Furthermore, saying I will make that happen shows that you have confidence in your capabilities and are tenacious when faced with a complex situation.

Therefore, see how we’ve used this phrase in an email sample:

Dear Monica,

I will make that happen for you.

Please provide the address when you receive it.

Mark Thewlis

9. I’m on It

You can use the more informal alternative, I’m on it, in an email to a colleague you are close to.

This phrase is friendly and casual, so we wouldn’t recommend using it in an email to your boss or a client.

However, if you have a friendly relationship with your coworker, you can usually do away with the email formalities and be shorter and to the point in your responses.

In fact, this may even be ideal in a busy office setting, as being prompt and clear in your emails will save time.

Consider the example below:

Hi Gene,

I’m on it.

All the best,

10. I Would Be Delighted To

I would be delighted to is a great response when your boss has presented you with a valuable opportunity.

For example, you may be asked to represent your company at an event or travel to a work-related event on your employer’s behalf.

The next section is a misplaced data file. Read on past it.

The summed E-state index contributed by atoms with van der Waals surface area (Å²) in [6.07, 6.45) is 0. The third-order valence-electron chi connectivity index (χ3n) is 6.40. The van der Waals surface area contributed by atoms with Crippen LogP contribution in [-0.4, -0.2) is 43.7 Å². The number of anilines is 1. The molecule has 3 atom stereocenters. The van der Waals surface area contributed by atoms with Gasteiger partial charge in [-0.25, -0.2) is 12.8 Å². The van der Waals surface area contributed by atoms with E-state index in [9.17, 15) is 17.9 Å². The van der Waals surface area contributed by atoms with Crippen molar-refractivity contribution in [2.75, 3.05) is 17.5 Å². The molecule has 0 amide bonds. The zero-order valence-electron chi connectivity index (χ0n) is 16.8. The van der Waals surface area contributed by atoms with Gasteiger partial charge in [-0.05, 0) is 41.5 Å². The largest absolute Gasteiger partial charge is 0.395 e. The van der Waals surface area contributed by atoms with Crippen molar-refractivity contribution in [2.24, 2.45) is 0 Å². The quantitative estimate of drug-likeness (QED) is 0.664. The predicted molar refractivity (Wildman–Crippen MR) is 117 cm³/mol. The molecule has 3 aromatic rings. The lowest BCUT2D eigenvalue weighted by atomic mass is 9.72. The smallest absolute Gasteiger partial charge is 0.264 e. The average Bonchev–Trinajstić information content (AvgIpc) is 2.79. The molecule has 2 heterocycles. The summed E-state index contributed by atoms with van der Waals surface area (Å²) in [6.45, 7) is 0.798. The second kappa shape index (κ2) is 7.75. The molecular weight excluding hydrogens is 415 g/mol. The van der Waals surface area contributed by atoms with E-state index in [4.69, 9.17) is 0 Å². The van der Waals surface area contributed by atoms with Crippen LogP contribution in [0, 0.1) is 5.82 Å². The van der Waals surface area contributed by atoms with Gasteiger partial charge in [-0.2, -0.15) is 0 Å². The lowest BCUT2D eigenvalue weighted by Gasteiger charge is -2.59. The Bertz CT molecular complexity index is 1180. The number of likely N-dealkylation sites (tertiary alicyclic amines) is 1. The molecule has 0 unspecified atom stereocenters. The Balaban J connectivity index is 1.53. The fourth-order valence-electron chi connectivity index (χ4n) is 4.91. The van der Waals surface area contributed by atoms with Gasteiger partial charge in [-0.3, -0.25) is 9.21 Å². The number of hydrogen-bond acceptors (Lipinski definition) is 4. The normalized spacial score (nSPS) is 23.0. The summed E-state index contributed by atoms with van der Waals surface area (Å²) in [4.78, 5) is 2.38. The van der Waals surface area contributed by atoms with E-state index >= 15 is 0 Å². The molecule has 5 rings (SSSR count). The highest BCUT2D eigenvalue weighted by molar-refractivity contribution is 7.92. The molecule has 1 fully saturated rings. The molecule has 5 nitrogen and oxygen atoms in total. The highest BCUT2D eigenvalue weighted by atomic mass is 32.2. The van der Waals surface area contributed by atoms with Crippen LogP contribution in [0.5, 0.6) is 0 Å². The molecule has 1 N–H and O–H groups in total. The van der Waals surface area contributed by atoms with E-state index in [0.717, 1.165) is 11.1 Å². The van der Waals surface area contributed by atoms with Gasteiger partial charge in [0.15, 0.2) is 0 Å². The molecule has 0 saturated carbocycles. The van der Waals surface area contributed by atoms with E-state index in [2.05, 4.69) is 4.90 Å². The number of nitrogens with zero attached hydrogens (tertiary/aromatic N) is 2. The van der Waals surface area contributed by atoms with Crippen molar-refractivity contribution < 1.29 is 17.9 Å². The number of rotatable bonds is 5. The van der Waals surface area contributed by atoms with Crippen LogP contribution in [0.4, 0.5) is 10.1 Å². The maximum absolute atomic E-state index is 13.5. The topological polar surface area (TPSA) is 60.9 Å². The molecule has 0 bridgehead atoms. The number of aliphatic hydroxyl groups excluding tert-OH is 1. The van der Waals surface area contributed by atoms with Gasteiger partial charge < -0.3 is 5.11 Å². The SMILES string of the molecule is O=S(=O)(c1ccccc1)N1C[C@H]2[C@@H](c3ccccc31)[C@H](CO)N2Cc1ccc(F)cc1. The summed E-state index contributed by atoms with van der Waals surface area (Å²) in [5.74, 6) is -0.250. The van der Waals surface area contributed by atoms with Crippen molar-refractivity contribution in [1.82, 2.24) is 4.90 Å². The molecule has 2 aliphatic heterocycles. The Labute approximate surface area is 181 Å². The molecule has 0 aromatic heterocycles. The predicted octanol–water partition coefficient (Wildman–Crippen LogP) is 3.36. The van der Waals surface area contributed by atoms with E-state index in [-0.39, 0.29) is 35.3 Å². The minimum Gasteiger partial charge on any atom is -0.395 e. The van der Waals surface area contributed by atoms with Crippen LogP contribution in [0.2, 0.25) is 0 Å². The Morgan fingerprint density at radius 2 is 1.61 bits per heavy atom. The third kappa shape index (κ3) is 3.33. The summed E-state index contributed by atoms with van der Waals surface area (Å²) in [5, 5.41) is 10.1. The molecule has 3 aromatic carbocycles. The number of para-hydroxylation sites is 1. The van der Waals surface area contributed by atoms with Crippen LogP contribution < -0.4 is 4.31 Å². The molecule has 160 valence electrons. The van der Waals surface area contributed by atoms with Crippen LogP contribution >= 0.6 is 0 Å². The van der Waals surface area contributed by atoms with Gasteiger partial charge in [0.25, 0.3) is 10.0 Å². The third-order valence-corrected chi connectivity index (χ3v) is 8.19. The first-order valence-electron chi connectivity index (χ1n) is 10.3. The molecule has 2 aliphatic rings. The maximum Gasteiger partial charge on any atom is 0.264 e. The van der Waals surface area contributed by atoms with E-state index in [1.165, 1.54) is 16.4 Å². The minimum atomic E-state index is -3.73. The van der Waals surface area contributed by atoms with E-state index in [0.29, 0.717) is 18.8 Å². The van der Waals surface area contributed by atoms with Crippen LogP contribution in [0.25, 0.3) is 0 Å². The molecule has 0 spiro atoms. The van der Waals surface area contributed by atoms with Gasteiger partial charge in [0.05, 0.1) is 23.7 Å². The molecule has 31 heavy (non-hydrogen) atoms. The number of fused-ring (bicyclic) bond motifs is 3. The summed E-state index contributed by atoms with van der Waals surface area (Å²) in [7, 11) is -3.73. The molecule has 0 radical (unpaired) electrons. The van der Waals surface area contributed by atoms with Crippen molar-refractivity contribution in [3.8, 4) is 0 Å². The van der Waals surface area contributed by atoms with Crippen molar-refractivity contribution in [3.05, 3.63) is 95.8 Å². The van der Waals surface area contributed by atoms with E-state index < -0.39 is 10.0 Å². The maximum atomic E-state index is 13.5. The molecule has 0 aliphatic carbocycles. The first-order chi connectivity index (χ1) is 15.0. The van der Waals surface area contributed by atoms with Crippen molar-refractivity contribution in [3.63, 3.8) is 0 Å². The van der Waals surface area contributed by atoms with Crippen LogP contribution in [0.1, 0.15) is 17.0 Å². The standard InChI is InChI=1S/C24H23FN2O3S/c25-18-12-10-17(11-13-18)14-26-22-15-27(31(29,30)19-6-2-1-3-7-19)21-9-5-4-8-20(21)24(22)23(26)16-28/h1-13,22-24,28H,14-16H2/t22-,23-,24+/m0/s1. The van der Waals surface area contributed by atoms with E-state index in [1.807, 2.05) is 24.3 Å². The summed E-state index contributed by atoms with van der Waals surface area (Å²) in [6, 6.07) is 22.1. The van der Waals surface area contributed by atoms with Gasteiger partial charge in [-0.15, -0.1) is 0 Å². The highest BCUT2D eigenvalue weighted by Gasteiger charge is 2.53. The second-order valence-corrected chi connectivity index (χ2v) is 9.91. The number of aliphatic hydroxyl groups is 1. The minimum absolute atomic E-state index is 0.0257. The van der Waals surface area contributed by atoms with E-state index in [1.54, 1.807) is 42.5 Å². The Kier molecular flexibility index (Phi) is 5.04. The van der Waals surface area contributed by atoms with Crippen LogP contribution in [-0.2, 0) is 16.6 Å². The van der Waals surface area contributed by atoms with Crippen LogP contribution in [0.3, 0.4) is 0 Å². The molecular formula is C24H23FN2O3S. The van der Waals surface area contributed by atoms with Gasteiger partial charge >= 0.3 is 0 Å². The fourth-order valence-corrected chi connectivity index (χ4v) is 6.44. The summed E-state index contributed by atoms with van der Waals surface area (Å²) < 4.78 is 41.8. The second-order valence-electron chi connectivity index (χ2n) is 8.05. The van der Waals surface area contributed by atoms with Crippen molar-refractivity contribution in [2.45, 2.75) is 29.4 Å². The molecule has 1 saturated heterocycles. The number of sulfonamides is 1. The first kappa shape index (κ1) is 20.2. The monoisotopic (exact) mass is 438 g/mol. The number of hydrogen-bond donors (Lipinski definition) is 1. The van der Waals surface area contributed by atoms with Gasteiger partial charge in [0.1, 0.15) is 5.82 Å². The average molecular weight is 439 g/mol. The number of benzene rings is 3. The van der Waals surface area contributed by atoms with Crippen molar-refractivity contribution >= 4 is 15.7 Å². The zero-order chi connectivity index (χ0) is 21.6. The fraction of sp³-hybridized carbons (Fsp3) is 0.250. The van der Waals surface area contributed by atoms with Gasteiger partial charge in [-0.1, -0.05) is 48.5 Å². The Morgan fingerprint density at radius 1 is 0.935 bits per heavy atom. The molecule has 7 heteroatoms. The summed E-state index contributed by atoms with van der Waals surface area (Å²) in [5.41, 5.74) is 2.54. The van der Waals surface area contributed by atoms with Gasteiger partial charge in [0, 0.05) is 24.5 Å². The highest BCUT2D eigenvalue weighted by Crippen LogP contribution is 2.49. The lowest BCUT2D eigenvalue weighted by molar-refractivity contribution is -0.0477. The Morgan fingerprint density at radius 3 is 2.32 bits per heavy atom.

Tasks of this nature are very valuable to your career progression and show that your employer has faith and confidence in your abilities.

Moreover, it shows that they trust you to represent your organization well.

Therefore, you can show your gratitude and enthusiasm with the phrase I would be delighted to.

Let’s see this phrase in our final email example:

Dear Ms. Edebiri,

I would be delighted to attend the conference in your stead, and I am very grateful for the opportunity.

Kind regards,
Chelsey Wengert

Is It Correct to Say “Will Do”?

It is correct to say will do when someone has requested or instructed you to carry out a task, and you are willing and capable of doing so.

This phrase is business casual. Therefore, you can use it in professional emails to promptly respond to a request from your boss or a colleague.

However, it may be too informal for an email to a client or customer, so use it with caution.

Nevertheless, it is suitable to use whatever the size or nature of your organization.

Have a look at the two email samples below illustrating how you can use this phrase at work:

Dear Danika,

Sure, will do.

All the best,

Dear Clive,

Will do, thanks.


Although the phrase will do is perfectly correct, it is rather standardized.

Therefore, it wouldn’t hurt to zest up your phrasing from time to time using one or more of the synonyms on our list.

Kahlan House